My parents sure raised some adventurous kids! My youngest brother, Steven, lives in Zhongshan, China and recently disappeared from email for weeks; I knew only that he was headed to Macau with some friends. When he finally resurfaced, he sent me a casual email: “Hey, sorry it’s taken me so long to reply. I’ve pretty much been out of town for a month.” A month?! Can you imagine me not near a computer for a month? He and I are nothing alike – although he definitely has the travel bug. When I was his age, I was backpacking through Europe! Also, he told his tale of poker tournaments in the Philippines and an embarrassing sunburn with, if I say so myself, Abby-worthy dramatic flair. And now he’s officially been to one country his big sister hasn’t yet made it to! Hmmph.

My brother’s recap email, in his own words:

Macau was great. I ended up winning a poker tournament to play in the Philippines for a week. There, I won about 7000 dollars, or about 75% of the money I earned all last year teaching in China. Best 20 bucks I ever spent.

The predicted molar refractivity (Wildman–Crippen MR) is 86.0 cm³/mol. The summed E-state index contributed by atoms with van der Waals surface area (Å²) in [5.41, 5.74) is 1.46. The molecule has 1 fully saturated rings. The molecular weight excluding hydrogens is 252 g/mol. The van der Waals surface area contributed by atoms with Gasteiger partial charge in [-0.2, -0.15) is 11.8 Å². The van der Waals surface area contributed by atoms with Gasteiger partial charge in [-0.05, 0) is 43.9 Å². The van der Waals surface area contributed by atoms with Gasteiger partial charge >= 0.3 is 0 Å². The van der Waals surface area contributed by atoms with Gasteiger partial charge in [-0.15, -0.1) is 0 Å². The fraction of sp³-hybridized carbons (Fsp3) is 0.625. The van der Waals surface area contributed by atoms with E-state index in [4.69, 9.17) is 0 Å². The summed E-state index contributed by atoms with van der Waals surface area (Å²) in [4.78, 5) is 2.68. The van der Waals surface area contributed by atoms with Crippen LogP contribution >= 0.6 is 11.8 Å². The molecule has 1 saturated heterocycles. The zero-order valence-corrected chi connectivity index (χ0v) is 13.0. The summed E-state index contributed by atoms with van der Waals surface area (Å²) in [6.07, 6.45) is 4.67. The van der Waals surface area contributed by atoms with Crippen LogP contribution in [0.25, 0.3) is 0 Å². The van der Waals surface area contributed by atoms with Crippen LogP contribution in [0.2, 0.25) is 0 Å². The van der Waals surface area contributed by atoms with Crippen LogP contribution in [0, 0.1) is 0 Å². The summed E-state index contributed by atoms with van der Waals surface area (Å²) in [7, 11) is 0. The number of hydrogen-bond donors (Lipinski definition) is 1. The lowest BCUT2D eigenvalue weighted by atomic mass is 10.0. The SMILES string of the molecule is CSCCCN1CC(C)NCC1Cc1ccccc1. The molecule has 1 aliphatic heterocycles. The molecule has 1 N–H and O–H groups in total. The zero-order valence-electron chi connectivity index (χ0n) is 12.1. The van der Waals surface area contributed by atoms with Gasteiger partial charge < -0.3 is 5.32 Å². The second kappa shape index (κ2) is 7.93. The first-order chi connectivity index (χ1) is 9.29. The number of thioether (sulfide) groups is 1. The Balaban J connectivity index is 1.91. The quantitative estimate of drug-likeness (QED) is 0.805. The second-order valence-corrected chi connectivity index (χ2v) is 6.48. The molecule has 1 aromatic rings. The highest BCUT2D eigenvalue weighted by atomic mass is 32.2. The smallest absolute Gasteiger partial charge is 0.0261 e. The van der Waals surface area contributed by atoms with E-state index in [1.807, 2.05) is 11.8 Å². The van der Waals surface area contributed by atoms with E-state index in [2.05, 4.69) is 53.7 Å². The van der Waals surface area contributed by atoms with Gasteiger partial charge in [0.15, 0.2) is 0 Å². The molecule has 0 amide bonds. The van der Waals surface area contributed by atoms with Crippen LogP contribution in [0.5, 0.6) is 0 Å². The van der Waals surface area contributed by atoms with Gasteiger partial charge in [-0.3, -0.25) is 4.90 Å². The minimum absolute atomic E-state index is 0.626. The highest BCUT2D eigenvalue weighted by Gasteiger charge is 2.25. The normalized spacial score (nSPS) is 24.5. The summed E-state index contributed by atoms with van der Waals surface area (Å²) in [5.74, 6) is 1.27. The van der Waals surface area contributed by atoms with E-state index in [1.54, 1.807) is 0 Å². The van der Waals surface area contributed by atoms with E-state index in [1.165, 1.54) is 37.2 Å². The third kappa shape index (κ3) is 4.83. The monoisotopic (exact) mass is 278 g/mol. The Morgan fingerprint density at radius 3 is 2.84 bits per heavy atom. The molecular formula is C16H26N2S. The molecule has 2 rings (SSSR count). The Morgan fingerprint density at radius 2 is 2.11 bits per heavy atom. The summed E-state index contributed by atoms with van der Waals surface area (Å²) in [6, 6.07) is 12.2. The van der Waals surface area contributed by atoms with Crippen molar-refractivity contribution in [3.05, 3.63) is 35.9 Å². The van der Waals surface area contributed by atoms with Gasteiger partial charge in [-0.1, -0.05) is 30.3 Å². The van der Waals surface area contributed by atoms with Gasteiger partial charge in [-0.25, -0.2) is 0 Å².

Philippines was a lot of fun, and we had free hotel rooms for the tournament. We had three days of elimination rounds, leaving the 450 of us down to 120. We then played for 10 hours and ended that day with only 42 finalists, which meant that everyone there had made at least $2000.

On day three, I started with about 200,000 in chips. I worked it up to about 300,000 with 30 people left. I ended up all in against someone who had about 200,000 in chips. I was a slight favorite to win but lost. Thankfully, I got really lucky, and in about 30 minutes I had more than 250,000 again. About 25 people left now…  All in against someone with 200,000, again a slight favorite, and… lost. This left me with only 50,000, and I was soon out, in 23rd place, making 6,8000 dollars. I was happy to win but disappointed I didn’t win either of those hands. Had I’d won either, I would’ve made the last 10 players, been on TV, and made at least 11,000 dollars with a chance at the grand prize of 270,000 dollars. Maybe next time.

After exploring Manila with some of the younger players from the tournament, Tom and I went to Puerto Gallera, a small island. This did not go as smoothly as our time in Manila. Continue Reading »»